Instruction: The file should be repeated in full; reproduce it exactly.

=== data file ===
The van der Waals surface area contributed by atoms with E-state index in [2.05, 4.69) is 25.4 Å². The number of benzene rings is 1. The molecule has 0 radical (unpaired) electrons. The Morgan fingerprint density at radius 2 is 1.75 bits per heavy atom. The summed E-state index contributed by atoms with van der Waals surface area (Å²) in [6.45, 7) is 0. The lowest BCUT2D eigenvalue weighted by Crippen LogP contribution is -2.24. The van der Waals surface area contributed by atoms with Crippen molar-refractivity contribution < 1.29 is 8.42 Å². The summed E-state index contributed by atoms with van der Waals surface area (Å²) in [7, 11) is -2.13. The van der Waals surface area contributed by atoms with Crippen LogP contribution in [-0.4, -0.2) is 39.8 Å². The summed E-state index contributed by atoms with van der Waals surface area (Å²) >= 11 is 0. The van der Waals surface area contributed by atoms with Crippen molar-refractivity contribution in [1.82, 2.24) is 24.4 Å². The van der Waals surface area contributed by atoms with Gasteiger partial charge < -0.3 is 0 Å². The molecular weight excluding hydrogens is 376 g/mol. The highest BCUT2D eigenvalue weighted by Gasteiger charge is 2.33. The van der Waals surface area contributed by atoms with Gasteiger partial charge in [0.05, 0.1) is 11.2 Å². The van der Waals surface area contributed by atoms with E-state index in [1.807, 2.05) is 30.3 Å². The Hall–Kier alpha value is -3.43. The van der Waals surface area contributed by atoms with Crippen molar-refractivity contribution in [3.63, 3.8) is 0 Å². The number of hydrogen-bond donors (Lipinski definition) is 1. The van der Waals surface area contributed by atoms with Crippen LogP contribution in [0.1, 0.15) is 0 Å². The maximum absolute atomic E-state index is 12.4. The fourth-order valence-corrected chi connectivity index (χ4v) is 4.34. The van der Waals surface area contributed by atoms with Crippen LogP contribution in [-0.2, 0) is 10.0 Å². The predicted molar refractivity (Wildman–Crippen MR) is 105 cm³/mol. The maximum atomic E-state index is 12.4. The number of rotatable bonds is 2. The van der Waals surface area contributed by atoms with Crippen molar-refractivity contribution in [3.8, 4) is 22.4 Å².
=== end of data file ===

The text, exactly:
The van der Waals surface area contributed by atoms with E-state index in [2.05, 4.69) is 25.4 Å². The number of benzene rings is 1. The molecule has 0 radical (unpaired) electrons. The Morgan fingerprint density at radius 2 is 1.75 bits per heavy atom. The summed E-state index contributed by atoms with van der Waals surface area (Å²) in [6.45, 7) is 0. The lowest BCUT2D eigenvalue weighted by Crippen LogP contribution is -2.24. The van der Waals surface area contributed by atoms with Crippen molar-refractivity contribution < 1.29 is 8.42 Å². The summed E-state index contributed by atoms with van der Waals surface area (Å²) in [7, 11) is -2.13. The van der Waals surface area contributed by atoms with Crippen LogP contribution in [-0.4, -0.2) is 39.8 Å². The summed E-state index contributed by atoms with van der Waals surface area (Å²) >= 11 is 0. The van der Waals surface area contributed by atoms with Crippen molar-refractivity contribution in [1.82, 2.24) is 24.4 Å². The van der Waals surface area contributed by atoms with Gasteiger partial charge < -0.3 is 0 Å². The molecular weight excluding hydrogens is 376 g/mol. The highest BCUT2D eigenvalue weighted by Gasteiger charge is 2.33. The van der Waals surface area contributed by atoms with Gasteiger partial charge in [0.05, 0.1) is 11.2 Å². The van der Waals surface area contributed by atoms with E-state index in [1.807, 2.05) is 30.3 Å². The Hall–Kier alpha value is -3.43. The van der Waals surface area contributed by atoms with Crippen molar-refractivity contribution in [3.63, 3.8) is 0 Å². The number of hydrogen-bond donors (Lipinski definition) is 1. The van der Waals surface area contributed by atoms with Crippen LogP contribution in [0.1, 0.15) is 0 Å². The maximum absolute atomic E-state index is 12.4. The fourth-order valence-corrected chi connectivity index (χ4v) is 4.34. The van der Waals surface area contributed by atoms with Crippen LogP contribution in [-0.2, 0) is 10.0 Å². The predicted molar refractivity (Wildman–Crippen MR) is 105 cm³/mol. The maximum atomic E-state index is 12.4. The number of rotatable bonds is 2. The van der Waals surface area contributed by atoms with Crippen molar-refractivity contribution in [3.8, 4) is 22.4 Å².